Skip to main content

Review: Hocking Hills Festival of Poetry


Hocking Hills Festival of Poetry
Presented by The Power of Poetry

            “I have laid aside business, and gone a’fishing.”
            (Izaac Walton, The Compleat Angler, ca. 1650)

The Izaac Walton Lodge, up the slope from Lake Logan, is the unpretentious home for the unpretentious—and magnificent-—annual Hocking Hills Festival of Poetry, this year held on April 19–20.

Alan Cohen, who says he is “the planner, cook, schlepper, dish washer, talent agent, etc.,” estimated that the Festival—whose theme, “Songs of the Other World”—brought together some 140 poets and friends from as far as California and Maryland.

Special guests were poets Naomi Shibab Nye and Rosemerry Wahtola Trommer and storyteller Will Hornyak, who read or performed from their work each evening. More on them below.

First, we heard music, performed by pianist Evie Adelman and flutist Gert Young, of Bach, Schumann, and others. (There was an occasional flat note.) Laz Slovits played guitar and sang versions of Shihab Nye’s poems that he put to music; one he played on the pennywhistle.

Three guests were teenagers, one who said poetry helped him overcome a stutter. Two recited poems from the NEA’s Poetry Out Loud competition; another, from Alan’s group, Wellspring of Imagination, read one of her own.

Each evening, Alan read his own thoughtful essay on the power of poetry. We also heard Kari Peterson read her poem, “Serving,” which won the festival’s poetry contest.

The Featured Guests

First, why a storyteller? Immediately I realized that Will Hornyak, like poets, celebrates language. Friday he began amusingly with the Irish saying, “A writer is a failed conversationalist.” Most of his folktales—about Death at an old woman’s birthday party, for instance—were Irish, in perfect brogue. Saturday, he told a Nez-Pers creation story and a hilarious story about frustrated young widows, nuns, and penises.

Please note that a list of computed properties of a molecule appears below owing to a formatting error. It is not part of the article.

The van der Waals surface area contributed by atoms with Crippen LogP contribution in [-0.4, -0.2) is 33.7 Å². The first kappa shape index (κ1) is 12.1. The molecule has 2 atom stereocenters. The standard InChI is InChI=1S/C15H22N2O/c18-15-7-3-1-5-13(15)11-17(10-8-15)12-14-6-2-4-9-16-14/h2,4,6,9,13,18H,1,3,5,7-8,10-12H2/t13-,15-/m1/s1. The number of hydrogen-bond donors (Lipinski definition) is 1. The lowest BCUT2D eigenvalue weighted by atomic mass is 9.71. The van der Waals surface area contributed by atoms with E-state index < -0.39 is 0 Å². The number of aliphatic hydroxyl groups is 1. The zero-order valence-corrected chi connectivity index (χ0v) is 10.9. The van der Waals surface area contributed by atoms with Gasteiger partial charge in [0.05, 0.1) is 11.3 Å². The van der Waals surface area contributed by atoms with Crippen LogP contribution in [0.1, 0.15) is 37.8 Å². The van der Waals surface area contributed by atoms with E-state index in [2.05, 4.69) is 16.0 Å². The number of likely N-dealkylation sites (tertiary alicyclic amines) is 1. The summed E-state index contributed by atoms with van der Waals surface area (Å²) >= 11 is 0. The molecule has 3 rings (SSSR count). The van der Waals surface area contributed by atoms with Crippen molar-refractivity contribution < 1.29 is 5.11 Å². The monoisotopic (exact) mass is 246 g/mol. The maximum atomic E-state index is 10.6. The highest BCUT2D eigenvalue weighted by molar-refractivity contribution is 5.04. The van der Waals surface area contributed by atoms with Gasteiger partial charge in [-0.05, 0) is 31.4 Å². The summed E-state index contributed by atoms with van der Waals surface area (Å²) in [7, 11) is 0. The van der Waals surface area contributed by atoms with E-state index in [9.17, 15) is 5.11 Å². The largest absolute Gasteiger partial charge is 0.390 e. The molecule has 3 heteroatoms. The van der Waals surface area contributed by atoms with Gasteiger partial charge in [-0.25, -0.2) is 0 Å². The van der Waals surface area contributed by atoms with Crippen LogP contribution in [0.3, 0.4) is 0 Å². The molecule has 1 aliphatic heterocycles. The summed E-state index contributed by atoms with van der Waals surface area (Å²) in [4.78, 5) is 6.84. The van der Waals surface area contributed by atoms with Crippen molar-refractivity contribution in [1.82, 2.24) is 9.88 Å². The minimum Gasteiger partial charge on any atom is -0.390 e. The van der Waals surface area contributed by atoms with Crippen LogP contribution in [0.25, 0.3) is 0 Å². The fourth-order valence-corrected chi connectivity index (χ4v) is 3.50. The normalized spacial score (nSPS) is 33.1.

Saturday morning, he led a storytellers’ workshop. I didn’t attend, but I heard plenty of laughter from the back of the lodge.
      
Both nights Naomi and Rosemerry read their poetry, each with warmth, humor and grace; Rosemerry sang some of her stanzas. The ghost of William Stafford breathed through poems by both poets. Also, Naomi often spoke of Ted Kooser, and Rosemerry of Rumi.

Naomi’s poems thread metaphor with time and place; many draw from her Arabic heritage (see “My Father and the Fig Tree,” in Tender Spot, for instance). Rosemerry’s poems (such as “Epistemology” in The Less I Hold) are very imaginative and sophisticated streams of metaphor. A few of her poems, however, struck me as a smidgeon too cute.

Saturday morning, Naomi and Rosemerry presented a workshop for poets. Their prompts were deceptively simple—write poems combining short lists: what you don’t know, what you’re grateful for, etc.

It was all a great success. Other than small complaints about the website and the anthology, Follow the Thread, I have only one substantive suggestion: Hold at least one event on Saturday afternoon. How about several small circles for open readings? Or for discussion of selected poems, say, from Stafford, Kooser, or Rumi?